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Rational and Just Distribution of Healthcare Resources


Joint Centre for Bioethics. University of Toronto. Principles of Surgery. November 11, 2008 ... You also consider sending Mr. E to the floor, but know that ... – PowerPoint PPT presentation

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Title: Rational and Just Distribution of Healthcare Resources

Rational and Just Distribution of Healthcare
  • Martin McKneally Department of Surgery and
  • Joint Centre for Bioethics University of Toronto
  • Principles of Surgery
  • November 11, 2008

Plan of Talk
  • Cases ICU bed, transplant, emergency,
  • uninsured patient
  • Rationing resources
  • Allocating resources
  • Setting priorities
  • Fair procedures
  • Coping strategies

ICU Case When 63 y.o. Mr. E is brought to the
emergency room with severe but potentially
reversible brain injury after a motor vehicle
accident, you consider going through the charts
of each patient in the intensive care unit in the
hope of finding one whose need for intensive care
is less than that of Mr. E. You also consider
sending Mr. E to the floor, but know that this
will overtax the capabilities of the floor staff,
who are not prepared to manage the patients
elevated intracranial pressure and seizures.
Because of recent hospital closures in the
region, no other facility is available to share
responsibility for the care of patients with
neurosurgical problems of this magnitude.
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  • Is rationing wrong? Unjust?
  • Unethical?
  • Indefensible politically?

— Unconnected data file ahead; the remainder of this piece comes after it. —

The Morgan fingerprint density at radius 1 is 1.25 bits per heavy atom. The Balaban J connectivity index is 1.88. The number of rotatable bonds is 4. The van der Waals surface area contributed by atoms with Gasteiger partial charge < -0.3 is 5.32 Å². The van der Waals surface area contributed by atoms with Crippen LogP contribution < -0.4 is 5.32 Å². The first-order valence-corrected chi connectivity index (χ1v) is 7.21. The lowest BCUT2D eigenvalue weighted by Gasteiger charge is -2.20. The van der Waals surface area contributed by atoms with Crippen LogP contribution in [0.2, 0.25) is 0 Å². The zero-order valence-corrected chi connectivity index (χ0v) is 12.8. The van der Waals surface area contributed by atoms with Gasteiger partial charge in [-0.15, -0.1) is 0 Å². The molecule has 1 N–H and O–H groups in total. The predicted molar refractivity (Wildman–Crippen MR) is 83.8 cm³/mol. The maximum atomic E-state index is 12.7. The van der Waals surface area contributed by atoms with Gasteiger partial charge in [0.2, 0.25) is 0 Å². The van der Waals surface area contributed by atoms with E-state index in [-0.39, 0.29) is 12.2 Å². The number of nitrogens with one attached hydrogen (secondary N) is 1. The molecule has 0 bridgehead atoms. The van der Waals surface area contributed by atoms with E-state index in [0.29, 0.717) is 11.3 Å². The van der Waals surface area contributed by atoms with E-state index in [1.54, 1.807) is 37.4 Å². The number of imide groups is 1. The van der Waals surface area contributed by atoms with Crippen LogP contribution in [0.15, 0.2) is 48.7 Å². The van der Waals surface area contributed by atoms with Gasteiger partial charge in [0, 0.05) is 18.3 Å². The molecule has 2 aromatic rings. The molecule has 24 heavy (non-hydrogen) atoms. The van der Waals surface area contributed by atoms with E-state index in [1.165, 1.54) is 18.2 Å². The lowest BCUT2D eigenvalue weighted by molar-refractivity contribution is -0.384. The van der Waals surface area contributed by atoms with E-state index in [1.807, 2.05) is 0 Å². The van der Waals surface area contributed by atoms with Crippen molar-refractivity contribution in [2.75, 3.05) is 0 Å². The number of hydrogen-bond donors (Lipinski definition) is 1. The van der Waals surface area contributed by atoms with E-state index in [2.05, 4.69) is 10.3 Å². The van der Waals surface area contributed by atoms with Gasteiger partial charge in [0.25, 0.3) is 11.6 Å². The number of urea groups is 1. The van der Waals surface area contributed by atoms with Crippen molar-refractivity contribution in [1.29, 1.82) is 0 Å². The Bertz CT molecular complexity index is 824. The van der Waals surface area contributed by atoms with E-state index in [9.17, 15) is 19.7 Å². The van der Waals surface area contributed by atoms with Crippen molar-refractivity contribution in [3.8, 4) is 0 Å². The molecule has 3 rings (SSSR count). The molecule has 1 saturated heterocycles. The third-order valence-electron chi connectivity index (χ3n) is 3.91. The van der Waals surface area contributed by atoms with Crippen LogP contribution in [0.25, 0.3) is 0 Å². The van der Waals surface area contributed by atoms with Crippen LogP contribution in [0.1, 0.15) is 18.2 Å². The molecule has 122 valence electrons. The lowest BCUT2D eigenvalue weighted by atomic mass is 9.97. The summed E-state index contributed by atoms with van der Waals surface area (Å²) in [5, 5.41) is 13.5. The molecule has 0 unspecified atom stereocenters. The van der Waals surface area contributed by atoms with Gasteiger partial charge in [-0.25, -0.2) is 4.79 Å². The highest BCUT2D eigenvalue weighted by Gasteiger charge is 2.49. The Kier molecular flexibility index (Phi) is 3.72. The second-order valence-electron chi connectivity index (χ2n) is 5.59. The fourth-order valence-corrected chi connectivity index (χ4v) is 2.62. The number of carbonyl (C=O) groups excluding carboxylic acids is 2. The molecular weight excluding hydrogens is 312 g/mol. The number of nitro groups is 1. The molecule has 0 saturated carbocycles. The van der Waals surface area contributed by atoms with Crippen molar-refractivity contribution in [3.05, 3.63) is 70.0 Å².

Systematic distribution of goods to specific
individuals in conditions of scarcity
rations on the raft
  • The reasoned and justifiable distribution of
    goods to specific individuals in conditions of
  • When all beneficial health care cannot be
    provided to all who might want it, implicit or
    explicit rationing occurs.

  • Though devoted to the medical ethic of
    rendering to each patient a full measure of
    service and devotion, physicians who have many
    patients have traditionally rationed their
  • Mark Siegler
  • University of Chicago

No beds again can he solve the rationing
problem alone?
Resource Allocation
Systematic distribution of resources to programs
  • Macro-Allocation
  • Highways, Education, Healthcare
  • Meso-Allocation
  • Hospital care
  • cancer, trauma, cardiac, neuro, etc.
  • Home care
  • Micro-Allocation
  • Who gets the bed

Determining Just Distribution by Setting
  • To each an equal share
  • To each according to effort
  • To each according to need
  • To each according to contribution
  • To each according to merit
  • To each according to free-market exchange
    procedures and rules

Priority Setting
  • Current politically correct term for rationing /
    resource allocation
  • Rational allocation of resources based on the
    priorities set by appropriate decision makers

Suggested Priority List for Decisions about ICU
  • Reasonable chance in ICU - would die outside ICU
  • High risk of life-threatening complications, need
    rapid response
  • 3. Lower priority
  • Comatose with a poor expected outcome
  • Care is unlikely to result in a good outcome
  • Low risk for life-threatening complications

Transplant Case Chris D, a 21 y.o. programmer
with CF, is a candidate for retransplantation.
Chronic rejection and fungal infections are
destroying the double lung transplant he received
15 months ago. He has intermittently required
ventilation during flareups of infection or
rejection. The presence of infection and the
risks associated with repeat transplants predict
a survival rate of 65 at one month, and 38 at
24 months. Mrs. J, a 42 y.o. schoolteacher and
mother of 3, is a candidate for double lung
transplantation because of rapidly progressing
pulmonary hypertension associated with hemoptysis
and hypoxemia. She is unable to manage at home
because of decompensated right heart failure
unresponsive to maximal therapy. As a first time
candidate free of infection, her predicted
survival at one month is 82, and 62 at 2
years. Dr. K has ONE donor for these two